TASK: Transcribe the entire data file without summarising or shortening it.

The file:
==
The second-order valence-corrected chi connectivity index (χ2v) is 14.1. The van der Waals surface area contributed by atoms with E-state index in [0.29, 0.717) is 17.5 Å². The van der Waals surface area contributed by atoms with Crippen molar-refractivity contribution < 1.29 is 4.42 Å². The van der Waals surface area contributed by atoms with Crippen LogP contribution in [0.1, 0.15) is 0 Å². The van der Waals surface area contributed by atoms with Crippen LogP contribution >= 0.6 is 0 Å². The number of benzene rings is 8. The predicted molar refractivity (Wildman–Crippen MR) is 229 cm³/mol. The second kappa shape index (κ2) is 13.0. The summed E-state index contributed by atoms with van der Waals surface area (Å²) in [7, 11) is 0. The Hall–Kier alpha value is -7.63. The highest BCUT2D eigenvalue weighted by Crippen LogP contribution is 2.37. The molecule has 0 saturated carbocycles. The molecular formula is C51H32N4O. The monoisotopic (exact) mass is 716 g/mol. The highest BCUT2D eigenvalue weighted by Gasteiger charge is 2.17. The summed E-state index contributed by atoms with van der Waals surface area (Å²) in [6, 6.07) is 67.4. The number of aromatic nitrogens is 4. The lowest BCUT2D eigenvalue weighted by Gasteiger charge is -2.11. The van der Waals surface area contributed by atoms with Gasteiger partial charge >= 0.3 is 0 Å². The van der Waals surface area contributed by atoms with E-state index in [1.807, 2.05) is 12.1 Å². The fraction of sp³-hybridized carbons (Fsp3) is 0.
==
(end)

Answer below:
The second-order valence-corrected chi connectivity index (χ2v) is 14.1. The van der Waals surface area contributed by atoms with E-state index in [0.29, 0.717) is 17.5 Å². The van der Waals surface area contributed by atoms with Crippen molar-refractivity contribution < 1.29 is 4.42 Å². The van der Waals surface area contributed by atoms with Crippen LogP contribution in [0.1, 0.15) is 0 Å². The van der Waals surface area contributed by atoms with Crippen LogP contribution >= 0.6 is 0 Å². The number of benzene rings is 8. The predicted molar refractivity (Wildman–Crippen MR) is 229 cm³/mol. The second kappa shape index (κ2) is 13.0. The summed E-state index contributed by atoms with van der Waals surface area (Å²) in [7, 11) is 0. The Hall–Kier alpha value is -7.63. The highest BCUT2D eigenvalue weighted by Crippen LogP contribution is 2.37. The molecule has 0 saturated carbocycles. The molecular formula is C51H32N4O. The monoisotopic (exact) mass is 716 g/mol. The highest BCUT2D eigenvalue weighted by Gasteiger charge is 2.17. The summed E-state index contributed by atoms with van der Waals surface area (Å²) in [6, 6.07) is 67.4. The number of aromatic nitrogens is 4. The lowest BCUT2D eigenvalue weighted by Gasteiger charge is -2.11. The van der Waals surface area contributed by atoms with Gasteiger partial charge >= 0.3 is 0 Å². The van der Waals surface area contributed by atoms with E-state index in [1.807, 2.05) is 12.1 Å². The fraction of sp³-hybridized carbons (Fsp3) is 0.